The Section “CFOs in the spotlight,” is both troublesome and again, not surprising. As previously stated, “15% of CFO’s surveyed would be willing to make cash payments to win or retain business…and 16% of CFO respondents do not know that their company can be held labile for the actions of third-party agents.” Maybe those respondents should read and re-read the recent interview with Chuck Duross, former deputy chief of the Fraud Section in the Criminal Division of the U.S. Department of Justice, and whom I met while I was preparing for trial testimony, when he states that “if a company’s employees are aware that the distributor is paying (or just offering) bribes to government officials to help sell the product, the company and its employees could be criminally liable as conspirators and aiders and abettors.”
Help me here, but in public companies don’t CFOs (along with the CEO and the Board) sign 10Ks (SEC) that acknowledge responsibility for controls over fraud prevention and detection? And as to the boards and audit committees that are tasked with governance, “52% of c-suite interviewees think that the board needs a more detailed understanding of the business if it is to be an effective safeguard against fraud or corrupt practices.” All of this results, in the opinion of the Survey authors, with a “tick the box” approach to managing risk.”
I have spent a great deal of time sharing the view from the front lines of international business that all too often field personnel are left to ponder “what does management really want, compliance or sales?” What the Survey demonstrates, in a way that is compelling and hard to dispute, is that at the C-Suite level, corruption is all too often ignored, not understood, or, as the Survey identifies, tolerated and supported. Like the trajectory of a stray bullet (sorry, I come from the Defense Sector), which drifts further from target as it travels, the messages of anti-bribery compliance from a c-suite and board that doesn’t understand it, will not gain clarity as it travels down through an organization.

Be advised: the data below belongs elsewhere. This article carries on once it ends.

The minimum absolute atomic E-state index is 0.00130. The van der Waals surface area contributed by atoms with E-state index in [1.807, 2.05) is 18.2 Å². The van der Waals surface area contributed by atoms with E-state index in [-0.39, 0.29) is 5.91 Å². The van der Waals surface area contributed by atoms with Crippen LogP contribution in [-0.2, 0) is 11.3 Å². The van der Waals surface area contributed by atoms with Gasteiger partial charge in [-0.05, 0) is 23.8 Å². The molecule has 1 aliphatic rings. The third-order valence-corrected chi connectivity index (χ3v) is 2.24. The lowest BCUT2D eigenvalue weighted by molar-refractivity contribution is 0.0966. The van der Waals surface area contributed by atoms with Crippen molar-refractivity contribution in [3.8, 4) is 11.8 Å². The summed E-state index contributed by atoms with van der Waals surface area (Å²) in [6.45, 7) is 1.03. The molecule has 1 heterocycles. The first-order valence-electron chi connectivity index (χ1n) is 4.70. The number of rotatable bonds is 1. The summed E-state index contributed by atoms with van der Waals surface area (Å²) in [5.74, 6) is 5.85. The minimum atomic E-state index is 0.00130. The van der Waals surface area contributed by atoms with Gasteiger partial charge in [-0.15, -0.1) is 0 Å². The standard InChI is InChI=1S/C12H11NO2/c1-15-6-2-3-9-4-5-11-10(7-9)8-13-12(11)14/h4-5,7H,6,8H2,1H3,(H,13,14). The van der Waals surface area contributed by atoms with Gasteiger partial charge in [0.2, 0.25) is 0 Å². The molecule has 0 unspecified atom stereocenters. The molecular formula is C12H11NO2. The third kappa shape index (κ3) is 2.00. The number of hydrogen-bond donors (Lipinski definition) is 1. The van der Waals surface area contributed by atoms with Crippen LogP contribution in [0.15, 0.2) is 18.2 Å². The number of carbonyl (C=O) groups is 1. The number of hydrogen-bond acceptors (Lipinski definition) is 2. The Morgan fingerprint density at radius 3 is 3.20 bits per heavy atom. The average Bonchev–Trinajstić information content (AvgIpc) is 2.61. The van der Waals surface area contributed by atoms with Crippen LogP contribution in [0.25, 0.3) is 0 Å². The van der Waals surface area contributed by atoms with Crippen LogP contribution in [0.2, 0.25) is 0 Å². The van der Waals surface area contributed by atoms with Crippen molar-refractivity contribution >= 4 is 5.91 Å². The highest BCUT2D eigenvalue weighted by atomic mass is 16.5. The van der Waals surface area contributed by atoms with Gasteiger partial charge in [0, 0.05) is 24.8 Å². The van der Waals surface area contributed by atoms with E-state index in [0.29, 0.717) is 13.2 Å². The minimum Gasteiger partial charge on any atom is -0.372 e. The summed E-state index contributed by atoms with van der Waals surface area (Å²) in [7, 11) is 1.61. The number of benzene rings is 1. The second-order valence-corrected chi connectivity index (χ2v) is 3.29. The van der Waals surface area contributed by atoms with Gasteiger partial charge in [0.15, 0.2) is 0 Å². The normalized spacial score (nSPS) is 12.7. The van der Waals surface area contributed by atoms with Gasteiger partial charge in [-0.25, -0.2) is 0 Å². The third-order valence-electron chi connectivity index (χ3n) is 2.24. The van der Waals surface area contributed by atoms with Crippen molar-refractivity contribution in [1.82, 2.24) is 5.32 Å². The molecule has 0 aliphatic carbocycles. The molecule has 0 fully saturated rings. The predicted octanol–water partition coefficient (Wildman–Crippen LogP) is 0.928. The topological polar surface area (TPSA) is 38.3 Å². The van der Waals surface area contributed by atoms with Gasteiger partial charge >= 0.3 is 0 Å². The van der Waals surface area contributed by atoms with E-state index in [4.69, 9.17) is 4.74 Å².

I have to agree with Ms. Knezevich, in her own view that there are “three conclusion that I found downright depressing,” but in my own experience, not at all surprising (here are my top two):
1. “Rising Economical Risks and Slipping Ethical Standards.” The rising search for new business opportunities in lucrative yet low integrity markets leads to “slipping ethical standards.” In those areas, where there are weak state institutions (hello again, Matt Ellis), infinite demands for “small bribes” (see Transparency International Report), yet plenty of short-term business up for grabs, a “win-big, lose-big” mentality takes hold at the front line. Where you have financial incentives indexed to those wins: Peril for all.
2. “Weak controls, Failure to Follow Through on Tone from the Top.” I am with Ms. Knezevich all the way on her conclusion, that “inauthentic leadership that talks the anti-bribery talk but then doesn’t back it up with a solid program for employees is creating a very dangerous situation.” I remember exchanging perspectives with a colleague on anti-bribery programs, and asked him what his leadership was providing (he worked in a public company). He shared with me that his CEO told him “win the business but keep us off the front page of the Wall Street Journal.” Mixed message?
I conclude again applauding the EY Survey, its findings and conclusions as elevating our understanding of how corruption and fraud exists among the corporate environment. While some might attribute all this to “institutional fatigue about anti-corruption initiatives,” my experience points to the Survey’s findings that in wanting to secure “revenues in rapid-growth markets,” corporations are willing to blast out both anti-bribery messages while ignoring or tolerating corrupt activities in order to “win above all else.” So, I will leave in agreement with Ernst and Young that “much remains to be done.”